Le GRÉEA reçoit Mark Vellend, Université de Sherbooke, « Do the values of biodiversity scientists bias biodiversity science? »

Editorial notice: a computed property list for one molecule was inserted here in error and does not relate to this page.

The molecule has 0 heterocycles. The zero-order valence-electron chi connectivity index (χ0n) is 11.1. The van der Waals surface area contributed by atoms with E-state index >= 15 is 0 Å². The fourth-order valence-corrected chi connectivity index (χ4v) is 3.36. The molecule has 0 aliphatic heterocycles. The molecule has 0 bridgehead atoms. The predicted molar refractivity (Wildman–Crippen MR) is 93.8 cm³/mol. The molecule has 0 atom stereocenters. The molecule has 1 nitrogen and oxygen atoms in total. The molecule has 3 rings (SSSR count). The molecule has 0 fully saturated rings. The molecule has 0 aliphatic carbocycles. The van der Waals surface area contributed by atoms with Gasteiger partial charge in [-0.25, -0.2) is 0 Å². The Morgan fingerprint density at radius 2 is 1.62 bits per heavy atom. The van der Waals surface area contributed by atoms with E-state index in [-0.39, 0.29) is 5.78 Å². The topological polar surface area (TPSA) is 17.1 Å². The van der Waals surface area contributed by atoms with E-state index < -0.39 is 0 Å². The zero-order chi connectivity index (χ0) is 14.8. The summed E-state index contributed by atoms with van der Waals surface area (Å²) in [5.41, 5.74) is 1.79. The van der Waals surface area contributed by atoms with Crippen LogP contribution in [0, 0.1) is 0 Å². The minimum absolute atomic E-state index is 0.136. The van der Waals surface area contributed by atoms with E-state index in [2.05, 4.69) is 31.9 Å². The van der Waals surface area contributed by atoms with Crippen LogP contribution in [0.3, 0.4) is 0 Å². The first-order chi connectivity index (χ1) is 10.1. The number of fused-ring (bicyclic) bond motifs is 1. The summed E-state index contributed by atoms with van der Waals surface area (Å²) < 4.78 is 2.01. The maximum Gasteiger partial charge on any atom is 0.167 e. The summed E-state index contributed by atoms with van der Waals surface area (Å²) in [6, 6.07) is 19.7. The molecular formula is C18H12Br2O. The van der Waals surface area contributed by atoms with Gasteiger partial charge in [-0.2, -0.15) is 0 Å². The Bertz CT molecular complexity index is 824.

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Values have a profound influence on the behaviour of all people, scientists included. Biodiversity is studied by ecologists (the author included), most of whom align with the “mission-driven” field of conservation biology. The mission involves the protection of biodiversity, and a set of contextual values including the beliefs that biological diversity and ecological complexity are good and have intrinsic value. This raises concerns that the scientific process might be influenced by biases that promote outcomes aligning with contextual values. Retrospectively, I have identified such biases in my own work, deriving from an implicit assumption that organisms that are not dependent on natural habitats such as forests effectively do not count in biodiversity surveys. Finding that anthropogenic forest disturbance reduces the diversity of plant species dependent on shady forests can thus be falsely equated with more general biodiversity loss, when in fact disturbance might increase overall plant diversity (i.e., including all of the species found growing in a particular place). Here I ask whether ecologists share values that are unrepresentative of broader society, I discuss examples of potential value-driven biases in biodiversity science, and I present some hypotheses from behavioral economics on possible psychological underpinnings of shared values and preferences among ecologists.